Wes is a struggling rock and roll singer who can’t get a gig but figures that if he buys his own club, nobody can kick him off stage. In order to accomplish this task he enlists Nala, a ridiculously large-breasted grifter, to seduce his old pal Dewey, who happens to have $200,000 – enough for both Wes and Nala to walk away quite happy.
Unfortunately, Vincene walks out of Wes’ past and smack-dab in the middle of his con. It turns out she’s also had a past with Nala and threatens to blow the whole deal for both of them. Naturally, she wants Dewey’s money as well, and the whole thing ends up exploding in a mess of backstabbing, double-crossing and chicanery.
The Troublemakers is the second in a series of graphic novels adapting movies starring or co-starring Rosalba “Fritz” Martinez from the popular Love and Rockets series. An adaptation of a fictional movie starring a fictional character… I can totally dig that. Anyway, apparently the idea is that this woman has starred in a few B-movies. Well, Hernandez has totally captured the look and feel of a B-movie with this one. You’d swear that Roger Corman, Russ Meyer or Samuel Z. Arkoff had a hand in it somewhere… only it’s a whole lot prettier because the guy is a hell of an artist.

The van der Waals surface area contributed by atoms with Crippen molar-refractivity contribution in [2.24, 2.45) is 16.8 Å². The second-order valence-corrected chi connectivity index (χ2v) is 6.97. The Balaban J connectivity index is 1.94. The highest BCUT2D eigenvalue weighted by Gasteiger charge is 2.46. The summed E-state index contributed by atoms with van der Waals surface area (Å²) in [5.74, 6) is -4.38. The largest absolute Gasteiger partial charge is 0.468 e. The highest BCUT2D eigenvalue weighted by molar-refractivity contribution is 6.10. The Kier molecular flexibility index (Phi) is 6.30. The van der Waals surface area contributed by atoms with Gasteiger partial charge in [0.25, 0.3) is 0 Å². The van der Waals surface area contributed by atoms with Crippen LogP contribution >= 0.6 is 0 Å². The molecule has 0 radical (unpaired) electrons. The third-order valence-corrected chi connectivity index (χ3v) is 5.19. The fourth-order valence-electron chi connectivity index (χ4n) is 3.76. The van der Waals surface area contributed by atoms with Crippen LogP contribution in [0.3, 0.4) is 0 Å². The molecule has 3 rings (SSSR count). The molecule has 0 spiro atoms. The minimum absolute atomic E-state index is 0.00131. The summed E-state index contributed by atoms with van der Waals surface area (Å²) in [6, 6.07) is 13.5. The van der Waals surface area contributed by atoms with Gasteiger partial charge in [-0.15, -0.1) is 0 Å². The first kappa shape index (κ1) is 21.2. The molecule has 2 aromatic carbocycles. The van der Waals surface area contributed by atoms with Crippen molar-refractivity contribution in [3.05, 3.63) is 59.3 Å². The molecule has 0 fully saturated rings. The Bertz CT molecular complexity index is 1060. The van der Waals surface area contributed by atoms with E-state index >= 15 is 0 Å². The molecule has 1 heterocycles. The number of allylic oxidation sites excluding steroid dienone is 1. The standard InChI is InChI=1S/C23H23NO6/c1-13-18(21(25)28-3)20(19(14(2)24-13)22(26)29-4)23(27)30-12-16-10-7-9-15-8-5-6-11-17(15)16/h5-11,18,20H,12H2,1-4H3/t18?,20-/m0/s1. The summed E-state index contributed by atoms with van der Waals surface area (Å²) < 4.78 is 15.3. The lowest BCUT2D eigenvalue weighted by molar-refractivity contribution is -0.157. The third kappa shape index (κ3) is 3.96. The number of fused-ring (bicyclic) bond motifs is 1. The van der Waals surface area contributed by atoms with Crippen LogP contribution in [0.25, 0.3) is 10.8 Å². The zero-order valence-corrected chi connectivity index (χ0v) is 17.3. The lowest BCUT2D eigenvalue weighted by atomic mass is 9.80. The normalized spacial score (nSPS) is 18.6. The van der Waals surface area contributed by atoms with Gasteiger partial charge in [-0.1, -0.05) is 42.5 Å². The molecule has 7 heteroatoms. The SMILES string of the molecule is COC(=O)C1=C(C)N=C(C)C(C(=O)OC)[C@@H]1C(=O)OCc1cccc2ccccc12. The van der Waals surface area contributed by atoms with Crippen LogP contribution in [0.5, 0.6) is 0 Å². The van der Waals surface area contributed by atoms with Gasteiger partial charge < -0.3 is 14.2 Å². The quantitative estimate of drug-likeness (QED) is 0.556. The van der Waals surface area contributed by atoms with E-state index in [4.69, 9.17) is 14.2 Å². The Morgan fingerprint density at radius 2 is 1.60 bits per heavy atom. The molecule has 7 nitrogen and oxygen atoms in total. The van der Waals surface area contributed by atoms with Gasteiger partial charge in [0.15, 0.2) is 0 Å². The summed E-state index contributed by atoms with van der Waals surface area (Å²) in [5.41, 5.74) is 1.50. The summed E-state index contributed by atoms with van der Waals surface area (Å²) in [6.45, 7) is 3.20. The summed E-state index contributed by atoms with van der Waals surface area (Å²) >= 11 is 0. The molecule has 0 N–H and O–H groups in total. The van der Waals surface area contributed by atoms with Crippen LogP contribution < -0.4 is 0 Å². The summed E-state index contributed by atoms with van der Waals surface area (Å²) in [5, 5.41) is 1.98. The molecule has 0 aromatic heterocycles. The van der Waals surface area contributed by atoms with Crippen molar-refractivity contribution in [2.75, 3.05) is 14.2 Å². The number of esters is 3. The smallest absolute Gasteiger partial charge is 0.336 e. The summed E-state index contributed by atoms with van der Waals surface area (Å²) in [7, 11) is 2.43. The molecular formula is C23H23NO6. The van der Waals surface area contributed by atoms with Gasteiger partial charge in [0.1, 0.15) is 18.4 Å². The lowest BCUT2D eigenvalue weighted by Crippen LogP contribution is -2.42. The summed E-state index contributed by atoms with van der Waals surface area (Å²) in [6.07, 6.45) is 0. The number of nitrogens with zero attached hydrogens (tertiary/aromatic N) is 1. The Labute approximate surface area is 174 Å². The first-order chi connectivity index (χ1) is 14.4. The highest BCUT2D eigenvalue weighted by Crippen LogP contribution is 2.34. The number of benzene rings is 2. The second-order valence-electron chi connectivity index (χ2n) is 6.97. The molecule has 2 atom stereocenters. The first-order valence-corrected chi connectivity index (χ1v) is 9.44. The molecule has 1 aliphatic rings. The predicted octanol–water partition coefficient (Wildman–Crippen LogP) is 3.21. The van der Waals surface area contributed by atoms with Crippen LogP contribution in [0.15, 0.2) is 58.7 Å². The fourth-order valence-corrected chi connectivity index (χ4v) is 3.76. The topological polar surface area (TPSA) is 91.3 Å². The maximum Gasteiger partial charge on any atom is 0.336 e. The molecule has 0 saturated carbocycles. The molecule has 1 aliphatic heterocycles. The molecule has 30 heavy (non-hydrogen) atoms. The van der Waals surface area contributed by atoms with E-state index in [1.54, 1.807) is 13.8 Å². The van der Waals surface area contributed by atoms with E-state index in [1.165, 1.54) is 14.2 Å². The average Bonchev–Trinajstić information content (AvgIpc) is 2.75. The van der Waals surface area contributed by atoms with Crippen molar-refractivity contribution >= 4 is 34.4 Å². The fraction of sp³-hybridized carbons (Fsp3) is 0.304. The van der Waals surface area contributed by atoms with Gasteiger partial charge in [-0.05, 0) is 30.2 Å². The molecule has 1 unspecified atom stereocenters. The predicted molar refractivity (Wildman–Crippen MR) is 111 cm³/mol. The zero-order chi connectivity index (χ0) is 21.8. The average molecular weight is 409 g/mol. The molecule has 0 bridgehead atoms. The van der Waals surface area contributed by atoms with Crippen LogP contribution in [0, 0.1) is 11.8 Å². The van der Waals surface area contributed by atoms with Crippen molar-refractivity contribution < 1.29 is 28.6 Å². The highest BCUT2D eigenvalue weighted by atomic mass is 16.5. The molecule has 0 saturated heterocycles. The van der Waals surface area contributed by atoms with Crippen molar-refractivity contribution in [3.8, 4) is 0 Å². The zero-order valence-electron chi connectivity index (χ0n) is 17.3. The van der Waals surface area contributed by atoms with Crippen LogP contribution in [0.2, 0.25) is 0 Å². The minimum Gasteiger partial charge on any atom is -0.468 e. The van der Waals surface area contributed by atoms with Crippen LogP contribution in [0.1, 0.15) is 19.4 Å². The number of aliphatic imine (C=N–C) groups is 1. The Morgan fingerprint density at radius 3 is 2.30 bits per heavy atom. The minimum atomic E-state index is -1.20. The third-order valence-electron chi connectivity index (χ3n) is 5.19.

Hey, there’s a reason why these Hernandez brothers are so famous in the realm of comic books: They’re good! Or in this case Gilbert is, since Jaime and Mario don’t contribute to this book. Hernandez’s artwork leans more toward the simplistic or cartoony side, but it is filled with enough expression and nuance to give the story a lot of real feeling and emotion. The characters are all very distinct and memorable and the story keeps you intrigued from page one to 120. It actually feels like you’re watching a movie while reading it.
I didn’t see any glaring faults in this book, but I guess if you’re looking for a real hard-boiled crime story, you might find this one a bit light for your tastes. It’s sort of a medium-to-firm boiled book. Which is not to say there aren’t a whole lot of rough and tough events taking place from beginning to end, though; there’s some heavy dealings going on throughout and while it isn’t quite Ed Brubaker’s Criminal, it should scratch your itch if you dig crime stories.
I am ashamed to say that despite all the accolades heaped upon the Hernandez brothers and Love and Rockets, I have yet to read a lick of it. The Troublemakers, while only loosely connected with the series, was promised as a good introduction to Gilbert Hernandez’s work and I found myself agreeing with the critics: the man is a talented artist and can deliver a great story. I was especially pleased that, as someone who has watched more than their share of B-movies throughout life, Hernandez really seemed to get the feel down. One can imagine a young Quentin Tarantino taking in a Saturday afternoon viewing of The Troublemakers and being quite inspired.
Long story short: I dug it enough to give it a solid B rating. If you dig stories about people double-crossing each other for money and the double-crossers getting double-crossed by other folks who will inevitably be double-crossed in the end, you’ll probably dig this book too. You like gunfire, crime, exploitation flicks and enormous breasts? This book has all that too. Check it out.